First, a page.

CLEARWATER, Fla. -- John Middleton and Scott Boras chatted and signed autographs as they strolled up and down the left-field line Tuesday morning at Spectrum Field. They could be talking more in the future.Middleton said years ago he circled Jacob Arrieta's name among the list of prospective 2018 free agents.
CLEARWATER, Fla. -- John Middleton and Scott Boras chatted and signed autographs as they strolled up and down the left-field line Tuesday morning at Spectrum Field. They could be talking more in the future.
Middleton said years ago he circled Jacob Arrieta's name among the list of prospective 2018 free agents. He said he considered Arrieta the best of the bunch. Of course, it led to the next question: how many names does Middleton have circled in the 2019 class? The potential list includes superstars such as Bryce Harper, Manny Machado, Josh Donaldson, Dallas Keuchel and Charlie Blackmon.
"Oh, that's a conversation for another day," Middleton, the Phillies' principal owner said, shortly after Arrieta was introduced as the newest member of their team. "But trust me, [the names] are circled, and they have been discussed for quite a while internally."
The Phillies have maintained payroll flexibility with the 2019 class in mind. There is no question they are gearing up to spend big next offseason. There is little question Harper is atop their list. Harper, Keuchel and Arrieta share Boras as an agent. Boras said Arrieta's arrival makes the Phillies a prime destination for future free agents.
Wait, even if they are not on the cusp of the World Series, like the Dodgers, Yankees or Cubs?
"Oh, I think when you have players like Jake on the team you've now crossed the bridge," Boras said. "It's hot coffee and ready to drink. So when you're looking at an organization, you're not looking at it in the sense that [the Phillies are] something different than they were before, they're more along the lines of returning to where they were."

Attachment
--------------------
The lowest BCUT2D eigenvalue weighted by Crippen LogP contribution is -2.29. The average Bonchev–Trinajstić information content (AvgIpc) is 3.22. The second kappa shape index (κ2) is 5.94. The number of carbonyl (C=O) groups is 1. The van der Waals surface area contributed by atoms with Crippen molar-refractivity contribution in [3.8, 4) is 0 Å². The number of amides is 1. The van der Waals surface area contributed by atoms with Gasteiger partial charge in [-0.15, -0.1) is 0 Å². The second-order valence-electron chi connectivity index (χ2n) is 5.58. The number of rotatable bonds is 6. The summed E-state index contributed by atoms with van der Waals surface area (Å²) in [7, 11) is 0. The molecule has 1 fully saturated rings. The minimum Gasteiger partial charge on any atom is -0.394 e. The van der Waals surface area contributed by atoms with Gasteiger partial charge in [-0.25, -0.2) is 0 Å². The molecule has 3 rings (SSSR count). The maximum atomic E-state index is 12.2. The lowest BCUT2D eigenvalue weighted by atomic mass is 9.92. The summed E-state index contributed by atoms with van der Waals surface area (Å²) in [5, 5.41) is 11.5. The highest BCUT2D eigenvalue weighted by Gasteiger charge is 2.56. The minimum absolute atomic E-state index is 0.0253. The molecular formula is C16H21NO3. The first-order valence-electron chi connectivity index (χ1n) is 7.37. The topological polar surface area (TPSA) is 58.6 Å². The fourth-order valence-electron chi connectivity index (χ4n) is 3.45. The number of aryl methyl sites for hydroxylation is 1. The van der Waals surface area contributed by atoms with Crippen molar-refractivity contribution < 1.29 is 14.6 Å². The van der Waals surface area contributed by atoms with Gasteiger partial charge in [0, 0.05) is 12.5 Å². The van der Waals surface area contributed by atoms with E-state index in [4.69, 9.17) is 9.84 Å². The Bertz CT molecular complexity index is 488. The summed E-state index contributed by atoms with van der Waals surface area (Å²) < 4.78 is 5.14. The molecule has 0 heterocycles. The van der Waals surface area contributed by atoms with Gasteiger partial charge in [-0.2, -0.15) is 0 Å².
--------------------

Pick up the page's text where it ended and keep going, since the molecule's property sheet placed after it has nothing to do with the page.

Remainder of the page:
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The Phillies won five consecutive National League East titles from 2007-11, winning two NL pennants, and the 2008 World Series. Middleton wants to get back to October baseball. He said signing Arrieta to a three-year, $75 million contract sends that message.
"I don't know how [potential free agents] could mistake that," Middleton said. "I don't know how they could misunderstand a signing like this."
Middleton had his private jet waiting for Arrieta at the Philadelphia airport on Monday evening to fly him to the St. Petersburg airport.
They wanted to show Arrieta that he is a big deal. They wanted everybody else to know they mean business. It is why Middleton, club president Andy MacPhail, general manager Matt Klentak and others greeted Arrieta upon his arrival.
"A lot of organizations don't do that," Boras said. "Those are the kinds of things, he arrives down here and everyone from his staff late at night is here to meet them at the airport. All of them, which says a lot about their intentions and how sensitive they are to player needs and the importance of players.
"I think when you respect players like that -- people like myself -- when players ask me about Philadelphia and their ownership, those are things that I think will ring true to players about how they wanted to be treated, and how they're respected. In addition to the competitive nature of where the team wants to go."
"I think it's a message frankly to everybody. It's not just the free agents," Middleton said. "I want everybody in our organization to understand what our mission is and how we're supposed to go about doing it. I want the other 24 players on the 25-man roster who are not named Jake Arrieta to understand what our mission is, and how we're going to go about doing it. I want the coaching staff, I want the front office, I want the fans, I want other players, I want even other baseball organizations ... we're serious about winning and we're going to do what it takes to win."
Todd Zolecki has covered the Phillies since 2003, and for MLB.com since 2009. Follow him on Twitter and Facebook and listen to his podcast.